(a)rticles . . . assembled abroad in whole or in part of fabricated components, the product of the United States, which (a) were exported in condition ready for assembly without further fabrication, (b) have not lost their physical identity in such articles by change in form, shape or otherwise, and

(c) have not been advanced in value or improved in condition abroad except by being assembled and except by operations incidental to the assembly process such as cleaning, lubricating, and painting

All three requirements of subheading 9802.00.80, HTSUS, must be satisfied before a component may receive a duty allowance. An article entered under this tariff provision is subject to duty upon the full cost or value of the imported assembled article, less the cost or value of the United States components assembled abroad, provided the section 10.24, Customs Regulations (19 CFR 10.24), documentary requirements are satisfied.

Section 10.14(a), Customs Regulations (19 CFR 10.14(a)), states, in part, that

The components must be in condition ready for assembly without further fabrication at the time of their exportation from the United States to qualify for the exemption. Components will not lose their entitlement to the exemption by being subjected to operations incidental to the assembly either before, during, or after their assembly with other components.

Section 10.14 contains an example that states where integrated circuit wafers containing individual integrated circuits have been scribed or scored in the United States, these articles are regarded as fabricated components. The example goes on to provide that separating the wafer into individual frames by cutting or the segmentation of the wafer into individual die by flexing or breaking along the scored lines is regarded as an operation incidental to the assembly process. Section 10.16(c), Customs Regulations (19 CFR 10.16(c)), states that any significant process, operation or treatment whose primary purpose is the fabrication, completion, physical or chemical improvement of a component precludes the application of the exemption under subheading 9802.00.80, HTSUS, to that component.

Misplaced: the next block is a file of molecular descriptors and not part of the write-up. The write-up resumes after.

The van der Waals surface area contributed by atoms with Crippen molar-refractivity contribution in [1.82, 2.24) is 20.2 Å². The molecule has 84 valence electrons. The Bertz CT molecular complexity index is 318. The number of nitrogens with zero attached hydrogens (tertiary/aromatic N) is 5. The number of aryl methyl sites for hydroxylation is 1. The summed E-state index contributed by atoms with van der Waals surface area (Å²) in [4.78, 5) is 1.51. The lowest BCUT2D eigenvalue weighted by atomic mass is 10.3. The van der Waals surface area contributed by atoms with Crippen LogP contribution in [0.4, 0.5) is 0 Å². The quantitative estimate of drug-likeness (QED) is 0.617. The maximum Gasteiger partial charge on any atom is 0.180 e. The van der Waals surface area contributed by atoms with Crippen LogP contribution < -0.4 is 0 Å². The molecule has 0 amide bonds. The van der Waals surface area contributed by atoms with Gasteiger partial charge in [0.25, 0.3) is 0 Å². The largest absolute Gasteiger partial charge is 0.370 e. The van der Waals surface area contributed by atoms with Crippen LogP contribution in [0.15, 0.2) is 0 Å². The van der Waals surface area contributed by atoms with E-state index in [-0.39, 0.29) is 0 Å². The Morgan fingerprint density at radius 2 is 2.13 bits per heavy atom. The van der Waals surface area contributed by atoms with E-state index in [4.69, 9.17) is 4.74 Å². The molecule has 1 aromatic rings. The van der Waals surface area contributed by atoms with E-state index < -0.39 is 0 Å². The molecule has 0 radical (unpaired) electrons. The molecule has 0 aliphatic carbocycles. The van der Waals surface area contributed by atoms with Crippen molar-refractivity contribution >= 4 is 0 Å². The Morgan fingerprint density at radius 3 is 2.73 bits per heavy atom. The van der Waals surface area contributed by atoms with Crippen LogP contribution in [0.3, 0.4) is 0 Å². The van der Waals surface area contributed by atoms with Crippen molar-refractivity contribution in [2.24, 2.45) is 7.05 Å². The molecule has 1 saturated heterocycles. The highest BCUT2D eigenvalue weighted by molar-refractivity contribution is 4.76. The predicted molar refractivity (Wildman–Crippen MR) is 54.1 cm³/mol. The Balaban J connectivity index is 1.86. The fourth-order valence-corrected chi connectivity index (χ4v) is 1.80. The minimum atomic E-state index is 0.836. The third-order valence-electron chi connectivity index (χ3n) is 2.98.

The facts presented in United States v. Texas Instruments Inc., C.A.D. 1178, 545 F. 2d 739 (1976) are very similar to those you have presented in your Internal Advice request. The Texas Instrument case involved the production of transistors from silicon in a manner very similar to the method described above. The foreign assembly process involved the scoring of the silicon slice along the marks established in the United States. Each chip was then bonded to three stiff lead wires. This completed assembly was then molded in a plastic compound using a mold press. The appellate court held that the scribing operation and the separation of the transistor chips into separate individual transistor areas did not amount to a further fabrication. In
addition, the court concluded that the scribing and breaking operations at issue were incidental to the assembly process within the meaning of clause (c) of the statute. See also Headquarters Ruling Letter (HRL) 555638, dated June 11, 1990. Consistent with the holding in Texas Instruments and the example in 19 CFR 10.16(a), we find that the scribing of the wafers in this case along pre-drawn lines is an operation incidental to the foreign assembly process.


Consistent with the position articulated in United States v. Texas Instruments Inc., C.A.D. 1178, 545 F. 2d 739 (1976), an allowance in duty may be made under subheading 9802.00.80, HTSUS, with respect to the cost or value of the U.S. components (i.e. the wafer) since the processing performed abroad with respect to the exported wafer are qualifying assembly operations and operations incidental thereto.

This decision should be mailed by your office to the affected importer no later than 60 days from the date of this letter. On that date, the Office of Regulations and Rulings will take steps to make the decision available to Customs personnel via the Customs Rulings Module in ACS and the public via the Diskette Subscription Service, LEXIS, Freedom of Information Act and other public access channels.


John Durant, Director
Commercial Rulings Division

Previous Ruling Next Ruling

See also: